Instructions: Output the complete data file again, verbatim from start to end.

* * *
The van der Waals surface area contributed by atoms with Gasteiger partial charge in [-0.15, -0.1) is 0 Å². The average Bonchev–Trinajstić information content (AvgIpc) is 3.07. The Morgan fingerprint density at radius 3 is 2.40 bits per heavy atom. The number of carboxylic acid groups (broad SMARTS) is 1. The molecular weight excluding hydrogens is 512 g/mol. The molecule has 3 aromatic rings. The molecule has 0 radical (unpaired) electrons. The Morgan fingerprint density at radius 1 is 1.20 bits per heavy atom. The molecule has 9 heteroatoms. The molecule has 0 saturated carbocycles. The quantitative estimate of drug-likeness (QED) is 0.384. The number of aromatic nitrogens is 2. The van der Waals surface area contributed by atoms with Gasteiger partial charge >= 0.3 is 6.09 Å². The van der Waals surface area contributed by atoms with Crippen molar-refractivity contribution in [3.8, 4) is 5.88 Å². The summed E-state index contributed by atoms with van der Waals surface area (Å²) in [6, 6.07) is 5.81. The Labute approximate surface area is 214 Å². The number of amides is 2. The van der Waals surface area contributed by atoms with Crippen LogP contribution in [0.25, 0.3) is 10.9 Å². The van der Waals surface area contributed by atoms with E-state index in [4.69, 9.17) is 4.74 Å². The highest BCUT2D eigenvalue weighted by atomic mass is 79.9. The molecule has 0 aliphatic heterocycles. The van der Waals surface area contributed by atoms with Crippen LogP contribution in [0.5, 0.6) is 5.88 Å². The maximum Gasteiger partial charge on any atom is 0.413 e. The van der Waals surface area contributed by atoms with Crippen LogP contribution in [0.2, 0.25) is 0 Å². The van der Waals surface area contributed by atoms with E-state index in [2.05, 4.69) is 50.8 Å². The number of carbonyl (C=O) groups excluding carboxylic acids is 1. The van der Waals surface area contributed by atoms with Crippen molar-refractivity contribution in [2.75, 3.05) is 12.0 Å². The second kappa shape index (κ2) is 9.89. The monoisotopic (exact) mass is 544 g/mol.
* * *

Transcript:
The van der Waals surface area contributed by atoms with Gasteiger partial charge in [-0.15, -0.1) is 0 Å². The average Bonchev–Trinajstić information content (AvgIpc) is 3.07. The Morgan fingerprint density at radius 3 is 2.40 bits per heavy atom. The number of carboxylic acid groups (broad SMARTS) is 1. The molecular weight excluding hydrogens is 512 g/mol. The molecule has 3 aromatic rings. The molecule has 0 radical (unpaired) electrons. The Morgan fingerprint density at radius 1 is 1.20 bits per heavy atom. The molecule has 9 heteroatoms. The molecule has 0 saturated carbocycles. The quantitative estimate of drug-likeness (QED) is 0.384. The number of aromatic nitrogens is 2. The van der Waals surface area contributed by atoms with Gasteiger partial charge >= 0.3 is 6.09 Å². The van der Waals surface area contributed by atoms with Crippen molar-refractivity contribution in [3.8, 4) is 5.88 Å². The summed E-state index contributed by atoms with van der Waals surface area (Å²) in [6, 6.07) is 5.81. The Labute approximate surface area is 214 Å². The number of amides is 2. The van der Waals surface area contributed by atoms with Crippen LogP contribution in [0.25, 0.3) is 10.9 Å². The van der Waals surface area contributed by atoms with E-state index in [4.69, 9.17) is 4.74 Å². The highest BCUT2D eigenvalue weighted by atomic mass is 79.9. The molecule has 0 aliphatic heterocycles. The van der Waals surface area contributed by atoms with Crippen LogP contribution in [0.5, 0.6) is 5.88 Å². The maximum Gasteiger partial charge on any atom is 0.413 e. The van der Waals surface area contributed by atoms with Crippen LogP contribution in [0.2, 0.25) is 0 Å². The van der Waals surface area contributed by atoms with E-state index in [2.05, 4.69) is 50.8 Å². The number of carbonyl (C=O) groups excluding carboxylic acids is 1. The van der Waals surface area contributed by atoms with Crippen molar-refractivity contribution in [2.75, 3.05) is 12.0 Å². The second kappa shape index (κ2) is 9.89. The monoisotopic (exact) mass is 544 g/mol.